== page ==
Food sovereignty is defined as “the right of peoples to healthy and culturally appropriate food produced through ecologically sound and sustainable methods, and their right to define their own food and agriculture systems. It puts the aspirations and needs of those who produce, distribute and consume food at the heart of food systems and policies rather than the demands of markets and corporations”. Last year’s events revealed to us just how unstable and unreliable our food systems have become, providing us with an opportunity to reconnect with our food again. As governments grapple with carving the best path towards recovery moving further into 2021, each of us are invited to engage in recovery - regenerative recovery. respond to our When we grow and cook our own food, we’re so much less likely to be wasteful because we understand the energy (time, toil, water, and money) that has gone into producing that food. Also, there isn’t a single restaurant willing to take the same level of interest in our health as we do when we cook for ourselves and our loved ones. In fact, studies show that people who cook at home are not as likely to overeat, or to consume empty calories from sugar and unhealthy fats. 

*This* is what true health sovereignty looks like! It starts with the basic understanding that we get out of our bodies what we put in. And that we get out of our air, water, and soil what we put in. We’ve been conditioned to think twice about putting cheap gas in our cars, but are quick to scarf down that order of fries in our cars on our way to the next meeting. What are some ways we can reprogram the deep-seated beliefs that make us behave this way? 

Rooted in the self-inquiry… “is it kind, true, or necessary”... here are 7 actionable items anyone can take to move towards greater health sovereignty today:

    1. Try eating mostly veggies. If you’re a meat eater, choose quality > quantity; think little meat croutons. And if you’re not a veggie person, I promise you that a tomato grown without chemicals, allowed to ripen on the vine, and birthed by your own two hands tastes *so* much sweeter! 
    2. Plan your meals ahead of time, and cook more.
    3. Instead of scouring Yelp for restaurant reviews, get to know your local regen farmer/ farmers market
    4. Grow as much of your own food as you can.  
  • Not much space? Tomatoes, peppers, herbs, wild berries, and some other veggies can easily be grown inside small living spaces. Sprouts are also a low-cost, super-easy, nutrient-dense food you can grow indoors.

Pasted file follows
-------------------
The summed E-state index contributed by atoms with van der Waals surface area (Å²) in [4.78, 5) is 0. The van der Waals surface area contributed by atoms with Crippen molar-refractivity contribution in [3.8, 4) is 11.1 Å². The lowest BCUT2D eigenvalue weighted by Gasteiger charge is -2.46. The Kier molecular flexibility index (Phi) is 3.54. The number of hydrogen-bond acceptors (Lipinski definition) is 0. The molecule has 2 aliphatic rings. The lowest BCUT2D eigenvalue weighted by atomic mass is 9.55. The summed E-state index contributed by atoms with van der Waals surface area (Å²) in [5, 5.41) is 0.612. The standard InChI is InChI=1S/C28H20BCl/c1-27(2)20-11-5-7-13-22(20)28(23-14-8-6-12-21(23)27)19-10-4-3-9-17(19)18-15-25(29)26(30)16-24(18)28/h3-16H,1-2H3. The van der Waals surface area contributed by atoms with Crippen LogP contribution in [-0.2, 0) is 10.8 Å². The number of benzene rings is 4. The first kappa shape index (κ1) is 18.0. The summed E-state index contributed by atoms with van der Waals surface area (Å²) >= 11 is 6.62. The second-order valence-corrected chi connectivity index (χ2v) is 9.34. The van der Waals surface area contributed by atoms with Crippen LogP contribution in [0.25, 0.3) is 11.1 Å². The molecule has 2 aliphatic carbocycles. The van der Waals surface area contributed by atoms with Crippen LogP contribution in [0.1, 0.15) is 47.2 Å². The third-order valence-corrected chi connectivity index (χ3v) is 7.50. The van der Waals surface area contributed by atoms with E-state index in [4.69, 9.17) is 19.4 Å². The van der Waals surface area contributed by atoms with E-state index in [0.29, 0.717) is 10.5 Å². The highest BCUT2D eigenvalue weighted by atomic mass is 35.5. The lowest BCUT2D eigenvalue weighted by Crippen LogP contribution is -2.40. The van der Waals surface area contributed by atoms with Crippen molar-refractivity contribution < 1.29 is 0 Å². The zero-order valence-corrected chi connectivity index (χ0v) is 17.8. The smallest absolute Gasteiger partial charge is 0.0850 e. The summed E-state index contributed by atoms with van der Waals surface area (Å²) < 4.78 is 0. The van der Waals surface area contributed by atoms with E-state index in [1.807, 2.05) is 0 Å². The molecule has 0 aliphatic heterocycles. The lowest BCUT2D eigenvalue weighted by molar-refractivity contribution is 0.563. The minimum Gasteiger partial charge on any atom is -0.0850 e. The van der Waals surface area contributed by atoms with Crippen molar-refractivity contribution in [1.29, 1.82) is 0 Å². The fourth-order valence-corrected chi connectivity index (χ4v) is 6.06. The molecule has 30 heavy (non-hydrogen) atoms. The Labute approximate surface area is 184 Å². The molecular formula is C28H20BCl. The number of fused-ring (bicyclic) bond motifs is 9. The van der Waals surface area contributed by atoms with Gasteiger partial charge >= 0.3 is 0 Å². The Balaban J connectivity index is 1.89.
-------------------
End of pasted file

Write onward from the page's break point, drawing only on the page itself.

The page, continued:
• Don’t feel like growing in a small space? How about renting a little plot of land in a community garden instead.
  • Don’t feel like that either? How about shopping at your local farmers market or having your food delivered by a company that prevents food waste.
  • Got a backyard? Use it to grow veggies and fruit! If you’re feeling ambitious, consider adding a couple of chickens into the mix. They’ll eat all your table scraps so they don’t wind up in a landfill, and they’ll give you eggs in return.
  • Don’t leave the water running. Water is now considered more valuable than gold. And as pretty and shiny as it may be, we can’t eat or drink gold. Indigenous people have always known that water is life. Let’s use it wisely:

Fun fact: inhaling and eating soil-based organisms in small doses will strengthen your immune system!

8. If you hand-wash dishes: Soap first, stack second, rinse third.

9. Everyone uses the toilet, and ahem, some things just cannot wait to be flushed. But others can. So, if it’s yellow let it mellow. If it’s brown, flush it down!

10. Shorter or less frequent showers not only save precious water, they’re also good for our immune system!

11. Consider investing in a bidet attachment for your toilet. They cost less than $100, and save tons of water compared to TP.

12. Make your voice heard. Join others to demand that the USDA use your tax dollars to grow what they tell you to eat. 

13. Vote with your wallet. Studies show that consumer demand for organic foods is increasing at a rate of 10% each year, and in spite of what you may have been led to believe… consumer demand *does* drive change. Buy organic, local, and regenerative products and watch as these foods become increasingly available.

























Vivian Kanchian has degrees in Community Health (MPH) from UCLA, and Nutrition (with  additional certification in herbs and supplements).  

Her connection to nature and knowledge of food as medicine began from an early age at home,  and continues through her professional experiences:  

  • as apprentice to Dr. Michelle Gerber, ND - where she deepened her knowledge of herbal  medicine for women’s health  
  • Regional Correspondent for health startup EndPain - where she created original wellness  content 
  • Strategic Partnerships Lead at Project Angel Food - where she launched and grew a Food Is  Medicine pilot program for Los Angeles’ underserved Medicaid population  

These experiences, combined with her growing interest in health sovereignty, led her to establish  Nutrition with a Mission in 2020 to help make it easier for people and companies to choose the  healthiest *and* most sustainable foods for their unique needs.  

If there’s one thing she’s learned over time, it’s that while our nutritional needs may be different,  we are connected to EVERYthing and EVERYbody. And one of the most powerful ways we  can heal ourselves and the planet that sustains us, is by choosing mindfully the foods we put on  our plates. 

Hugelrado Farms Blog Contributor: Vivian Kanchian

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Instagram: nutrition_with_a_mission